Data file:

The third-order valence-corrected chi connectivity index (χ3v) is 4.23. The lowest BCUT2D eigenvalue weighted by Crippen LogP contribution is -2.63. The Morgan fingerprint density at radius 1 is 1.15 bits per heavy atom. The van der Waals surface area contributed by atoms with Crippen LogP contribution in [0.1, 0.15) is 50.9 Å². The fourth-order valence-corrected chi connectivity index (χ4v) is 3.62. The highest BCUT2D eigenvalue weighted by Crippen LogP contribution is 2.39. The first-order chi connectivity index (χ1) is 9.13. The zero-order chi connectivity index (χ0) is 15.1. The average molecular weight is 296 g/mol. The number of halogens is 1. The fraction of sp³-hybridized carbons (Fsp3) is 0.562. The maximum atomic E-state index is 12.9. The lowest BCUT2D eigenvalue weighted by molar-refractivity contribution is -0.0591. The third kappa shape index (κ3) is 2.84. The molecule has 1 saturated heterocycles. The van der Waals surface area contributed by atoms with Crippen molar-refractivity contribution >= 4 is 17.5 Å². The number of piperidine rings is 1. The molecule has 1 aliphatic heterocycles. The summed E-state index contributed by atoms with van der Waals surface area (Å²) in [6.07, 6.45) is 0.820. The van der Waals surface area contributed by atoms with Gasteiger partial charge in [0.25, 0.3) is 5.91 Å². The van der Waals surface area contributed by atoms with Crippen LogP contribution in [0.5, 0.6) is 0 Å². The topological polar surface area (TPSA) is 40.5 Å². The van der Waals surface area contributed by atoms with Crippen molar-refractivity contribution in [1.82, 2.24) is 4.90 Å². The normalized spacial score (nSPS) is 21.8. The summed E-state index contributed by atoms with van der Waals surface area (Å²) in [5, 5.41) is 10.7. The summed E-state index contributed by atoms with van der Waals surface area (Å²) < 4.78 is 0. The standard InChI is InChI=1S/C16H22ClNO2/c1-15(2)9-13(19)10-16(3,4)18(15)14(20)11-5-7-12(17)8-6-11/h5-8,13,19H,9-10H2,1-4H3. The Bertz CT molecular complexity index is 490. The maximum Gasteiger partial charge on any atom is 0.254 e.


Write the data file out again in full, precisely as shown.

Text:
The third-order valence-corrected chi connectivity index (χ3v) is 4.23. The lowest BCUT2D eigenvalue weighted by Crippen LogP contribution is -2.63. The Morgan fingerprint density at radius 1 is 1.15 bits per heavy atom. The van der Waals surface area contributed by atoms with Crippen LogP contribution in [0.1, 0.15) is 50.9 Å². The fourth-order valence-corrected chi connectivity index (χ4v) is 3.62. The highest BCUT2D eigenvalue weighted by Crippen LogP contribution is 2.39. The first-order chi connectivity index (χ1) is 9.13. The zero-order chi connectivity index (χ0) is 15.1. The average molecular weight is 296 g/mol. The number of halogens is 1. The fraction of sp³-hybridized carbons (Fsp3) is 0.562. The maximum atomic E-state index is 12.9. The lowest BCUT2D eigenvalue weighted by molar-refractivity contribution is -0.0591. The third kappa shape index (κ3) is 2.84. The molecule has 1 saturated heterocycles. The van der Waals surface area contributed by atoms with Crippen molar-refractivity contribution >= 4 is 17.5 Å². The number of piperidine rings is 1. The molecule has 1 aliphatic heterocycles. The summed E-state index contributed by atoms with van der Waals surface area (Å²) in [6.07, 6.45) is 0.820. The van der Waals surface area contributed by atoms with Gasteiger partial charge in [0.25, 0.3) is 5.91 Å². The van der Waals surface area contributed by atoms with Crippen LogP contribution in [0.5, 0.6) is 0 Å². The topological polar surface area (TPSA) is 40.5 Å². The van der Waals surface area contributed by atoms with Crippen molar-refractivity contribution in [1.82, 2.24) is 4.90 Å². The normalized spacial score (nSPS) is 21.8. The summed E-state index contributed by atoms with van der Waals surface area (Å²) in [5, 5.41) is 10.7. The summed E-state index contributed by atoms with van der Waals surface area (Å²) < 4.78 is 0. The standard InChI is InChI=1S/C16H22ClNO2/c1-15(2)9-13(19)10-16(3,4)18(15)14(20)11-5-7-12(17)8-6-11/h5-8,13,19H,9-10H2,1-4H3. The Bertz CT molecular complexity index is 490. The maximum Gasteiger partial charge on any atom is 0.254 e.